The mandatory pre-race briefing included all the usual info. If you have not done this event before it is very important to be there. This race has a couple of “no-pass” zones on the bike and they actually have officials on bikes to prevent drafting. This is a big surprise to many riders who draft anyway and assume they will be able to hear the usual motorcycles coming. I don’t draft so I think the Tremblant bike police are great! It was hot on Saturday and forecast to be as hot if not hotter on race day. We were warned to hydrate and promised lots of ice.
Race morning we left the hotel bright and early after a breakfast of champions (instant apple cinnamon oatmeal). The downside to not staying in the Village is that you need to drive to the start and find parking. We were there early and were able to get a great parking spot for the day.
I went to the T-zone to check on my bike, put air in the tires and leave my other stuff in the T-zone. As it was going to be hot I went low on the tire pressure only inflating to 90 PSI. I always start with my own sports drink on the bike so I also added powder to the water bottles I had left on overnight. A few granola bars and an energy bar broken into bite size pieces in a baggie left in my bike shoe so I would not forget them, and I was good to go.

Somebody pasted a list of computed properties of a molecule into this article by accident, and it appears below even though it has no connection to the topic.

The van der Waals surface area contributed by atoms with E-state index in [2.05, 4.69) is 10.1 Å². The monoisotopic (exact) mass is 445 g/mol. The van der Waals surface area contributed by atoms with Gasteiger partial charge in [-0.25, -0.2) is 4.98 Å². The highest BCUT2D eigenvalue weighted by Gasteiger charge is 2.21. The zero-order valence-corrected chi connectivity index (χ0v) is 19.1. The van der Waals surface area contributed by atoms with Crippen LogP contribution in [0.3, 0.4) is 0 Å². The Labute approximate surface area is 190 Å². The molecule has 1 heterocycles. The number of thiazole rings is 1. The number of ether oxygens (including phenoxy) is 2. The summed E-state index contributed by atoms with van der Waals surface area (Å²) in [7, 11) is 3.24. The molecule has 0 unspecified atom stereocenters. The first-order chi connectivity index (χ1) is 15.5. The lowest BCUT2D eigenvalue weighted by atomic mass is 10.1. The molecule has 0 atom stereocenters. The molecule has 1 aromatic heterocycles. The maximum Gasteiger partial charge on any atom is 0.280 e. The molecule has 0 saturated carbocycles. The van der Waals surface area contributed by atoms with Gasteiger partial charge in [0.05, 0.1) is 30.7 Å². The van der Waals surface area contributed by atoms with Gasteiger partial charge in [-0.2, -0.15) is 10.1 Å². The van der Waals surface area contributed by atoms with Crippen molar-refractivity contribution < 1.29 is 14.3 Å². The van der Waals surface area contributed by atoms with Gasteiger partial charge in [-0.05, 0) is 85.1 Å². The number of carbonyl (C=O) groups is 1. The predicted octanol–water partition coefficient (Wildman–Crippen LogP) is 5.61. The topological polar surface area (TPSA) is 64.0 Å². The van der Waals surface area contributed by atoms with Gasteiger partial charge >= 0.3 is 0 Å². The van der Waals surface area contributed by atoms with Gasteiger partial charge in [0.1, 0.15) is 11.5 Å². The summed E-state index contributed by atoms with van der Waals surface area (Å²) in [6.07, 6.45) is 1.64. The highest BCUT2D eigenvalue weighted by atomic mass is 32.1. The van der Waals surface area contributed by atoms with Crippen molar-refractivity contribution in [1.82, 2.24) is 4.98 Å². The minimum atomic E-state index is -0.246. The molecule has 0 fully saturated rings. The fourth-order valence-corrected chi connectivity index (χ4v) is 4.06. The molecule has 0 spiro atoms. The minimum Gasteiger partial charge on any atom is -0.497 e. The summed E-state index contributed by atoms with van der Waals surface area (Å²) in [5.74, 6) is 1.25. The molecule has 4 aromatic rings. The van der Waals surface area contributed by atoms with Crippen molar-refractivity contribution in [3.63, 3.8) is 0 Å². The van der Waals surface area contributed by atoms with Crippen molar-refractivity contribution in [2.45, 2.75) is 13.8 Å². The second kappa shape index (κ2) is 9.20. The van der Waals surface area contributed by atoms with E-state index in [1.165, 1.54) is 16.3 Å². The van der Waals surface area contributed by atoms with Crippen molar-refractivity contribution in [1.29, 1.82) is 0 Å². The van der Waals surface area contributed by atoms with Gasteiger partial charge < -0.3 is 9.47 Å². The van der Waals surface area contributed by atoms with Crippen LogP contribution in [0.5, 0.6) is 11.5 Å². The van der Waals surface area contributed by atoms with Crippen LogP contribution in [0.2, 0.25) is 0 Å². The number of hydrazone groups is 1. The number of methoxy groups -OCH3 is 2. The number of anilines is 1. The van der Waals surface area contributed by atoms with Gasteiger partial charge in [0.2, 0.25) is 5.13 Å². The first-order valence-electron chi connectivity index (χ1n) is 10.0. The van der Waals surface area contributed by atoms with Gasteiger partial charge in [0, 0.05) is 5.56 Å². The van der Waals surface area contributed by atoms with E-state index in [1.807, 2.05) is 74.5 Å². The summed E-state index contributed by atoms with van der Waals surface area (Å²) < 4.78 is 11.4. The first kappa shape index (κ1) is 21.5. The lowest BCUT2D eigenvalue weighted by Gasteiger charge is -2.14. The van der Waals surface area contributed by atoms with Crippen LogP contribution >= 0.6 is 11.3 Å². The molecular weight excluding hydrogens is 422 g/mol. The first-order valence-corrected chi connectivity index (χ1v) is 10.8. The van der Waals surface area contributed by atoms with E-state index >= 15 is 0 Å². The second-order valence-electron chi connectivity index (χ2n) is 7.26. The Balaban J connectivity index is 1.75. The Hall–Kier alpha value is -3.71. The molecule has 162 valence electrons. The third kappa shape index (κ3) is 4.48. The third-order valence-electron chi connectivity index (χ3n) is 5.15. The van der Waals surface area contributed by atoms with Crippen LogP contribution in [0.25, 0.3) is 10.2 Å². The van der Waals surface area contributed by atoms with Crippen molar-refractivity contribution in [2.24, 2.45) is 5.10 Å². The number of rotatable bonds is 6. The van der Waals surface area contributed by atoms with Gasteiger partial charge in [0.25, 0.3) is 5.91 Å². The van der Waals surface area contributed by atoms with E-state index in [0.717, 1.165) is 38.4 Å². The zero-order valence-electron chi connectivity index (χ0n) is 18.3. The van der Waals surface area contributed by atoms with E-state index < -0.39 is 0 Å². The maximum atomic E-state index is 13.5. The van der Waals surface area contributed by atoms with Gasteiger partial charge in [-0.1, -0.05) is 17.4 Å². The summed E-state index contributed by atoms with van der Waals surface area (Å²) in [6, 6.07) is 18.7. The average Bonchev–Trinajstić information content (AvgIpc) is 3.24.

I wandered down to the beach with lots of time to spare. When you reach the beach at Tremblant there is a line of cheering volunteers to greet you. I put on my wetsuit passed my dry clothes to the volunteers to be taken to the finish and found Zac, Henry and Kanako all before the gun went off.
Tremblant is now a rolling start. The pros go. Then everyone else goes, 4 swimmers at a time, every few seconds. They have a traffic light system to let you know when to go. You self-seed in the start. I had some shoulder issues earlier in the year and I had missed a lot of time in the pool so I started further back than I usually do.
As soon as I hit the water I knew I had made a mistake. I was swimming over and around people everywhere. The first leg of the swim was really rough. I got kicked in the face a few times which really hurts! Although, I was less damaged than Lionel Sanders. he had a tooth kicked out during the swim, got two flat tires and still won the race! I hope he won enough money to pay the dentist bill!